Editorial: Stop using Lynch to play political games

PoliticalHostage[1]James Madison once wrote, “If men were angels, government would not be necessary.” He penned this in Federalist #51 in an effort to promote his beliefs that the government was a necessary institution in promoting the ideals of a perfect society, and the goodwill of all men.

With the Loretta Lynch controversy, however, Madison’s quote today would sound something more like “Because men are not angels, let’s abolish all forms of government.”

In November, President Barack Obama nominated Lynch to succeed Attorney General Eric Holder as the first female African-American U.S. Attorney General. With a Harvard law degree and prior experience as the Eastern District Attorney of New York, Lynch’s work has been praised by several politicians both Republican and Democratic.

Even more, supporters have lauded Lynch’s grace under pressure. Several civil rights cases have been handled under Lynch’s watch in which she worked hard on the case, but opted not to be in the spotlight to avoid courtroom tactics. In a time where flash persists among politicians and lawmakers, it’s refreshing to see someone who is concerned with one thing — getting the job done in the most effective way possible.

Now, on the brink of what should have been a fairly easy nomination process — considering Lynch had support from Republican and Democratic senators — Republican lawmakers are playing another political game and abusing their power in Congress. The Senate said last week that the confirmation vote for Lynch to be the next attorney general would be held this week.

Sunday, however, U.S. Senator and majority leader Mitch McConnell of Kentucky said the Senate would not vote to confirm Lynch until the Senate moved forward on a bipartisan anti-trafficking bill. Democrats stalled the bill once they found a provision concerning abortion funding. According to the bill, none of the funding that would go to victims of human trafficking could be used for abortion. Several Democrats criticized the provision, claiming it was neither in the original Senate or House bills.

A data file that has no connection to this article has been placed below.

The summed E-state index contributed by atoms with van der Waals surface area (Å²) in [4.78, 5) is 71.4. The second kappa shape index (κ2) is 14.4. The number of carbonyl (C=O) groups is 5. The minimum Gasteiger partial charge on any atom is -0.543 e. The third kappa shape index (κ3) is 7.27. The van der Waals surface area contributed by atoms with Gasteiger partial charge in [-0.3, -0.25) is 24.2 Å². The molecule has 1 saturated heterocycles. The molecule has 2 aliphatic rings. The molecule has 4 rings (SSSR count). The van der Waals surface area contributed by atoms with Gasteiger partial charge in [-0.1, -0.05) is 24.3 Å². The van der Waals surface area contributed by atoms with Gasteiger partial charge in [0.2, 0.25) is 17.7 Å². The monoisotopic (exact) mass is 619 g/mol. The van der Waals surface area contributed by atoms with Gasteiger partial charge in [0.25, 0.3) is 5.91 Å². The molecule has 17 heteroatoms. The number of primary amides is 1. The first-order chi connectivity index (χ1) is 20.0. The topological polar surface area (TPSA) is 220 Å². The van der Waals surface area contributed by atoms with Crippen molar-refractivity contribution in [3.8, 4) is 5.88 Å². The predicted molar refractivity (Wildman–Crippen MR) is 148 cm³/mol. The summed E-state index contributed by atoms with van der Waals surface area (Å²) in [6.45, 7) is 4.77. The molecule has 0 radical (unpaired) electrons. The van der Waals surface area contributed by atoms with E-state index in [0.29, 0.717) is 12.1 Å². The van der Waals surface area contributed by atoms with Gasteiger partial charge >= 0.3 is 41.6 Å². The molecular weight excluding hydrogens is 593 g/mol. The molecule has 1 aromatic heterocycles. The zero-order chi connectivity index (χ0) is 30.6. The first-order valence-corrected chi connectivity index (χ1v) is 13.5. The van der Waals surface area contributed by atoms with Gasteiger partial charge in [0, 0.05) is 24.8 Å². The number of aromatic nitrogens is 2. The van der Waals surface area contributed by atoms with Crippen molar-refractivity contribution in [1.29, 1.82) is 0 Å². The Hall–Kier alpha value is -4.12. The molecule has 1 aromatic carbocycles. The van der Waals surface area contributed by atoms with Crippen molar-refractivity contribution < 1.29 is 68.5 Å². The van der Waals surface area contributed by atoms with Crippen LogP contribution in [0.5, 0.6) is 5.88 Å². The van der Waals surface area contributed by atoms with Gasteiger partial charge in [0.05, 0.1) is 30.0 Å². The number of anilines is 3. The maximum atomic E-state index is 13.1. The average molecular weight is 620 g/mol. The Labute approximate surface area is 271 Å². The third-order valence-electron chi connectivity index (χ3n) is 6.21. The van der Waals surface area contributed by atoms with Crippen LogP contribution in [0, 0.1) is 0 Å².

The fact that a party holds up the passage of a bill in Congress because they don’t agree with the contents of it is neither unprecedented nor uncommon. What is unfortunate, however, is that the Republican Party in Congress is attempting to obstruct the democratic process and impede the judicial business of the nation.

By holding up the confirmation because the party is trying to get a bill passed, it is forcing Holder to remain in a position he wished to retire from in November.

Lynch has expressed plainly that she has ideas that would revamp the justice department and that she is ready to get to work. Lynch’s delayed confirmation by the Republican Party is not only bad for the country, but its image as well.

It is clear that abortion is an issue that Republicans hold dear to their hearts, as it is something they consider immoral. And that is completely understandable. However, being vague and misleading about the contents and true intentions of a bill, calling it “bipartisan,” is immoral as well. Furthermore, using Lynch’s confirmation as a bargaining chip to try and achieve their goals that go against the democratic process is un-American.

President George Washington, in his farewell address, gave Americans a stern warning with regard to political factions and parties – stay away from them. With many of the political tactics used by both Democrats and Republicans, it’s clear that party loyalties have distracted politicians from doing what they were elected to, and that is protecting the interest of the American people.

Something must change.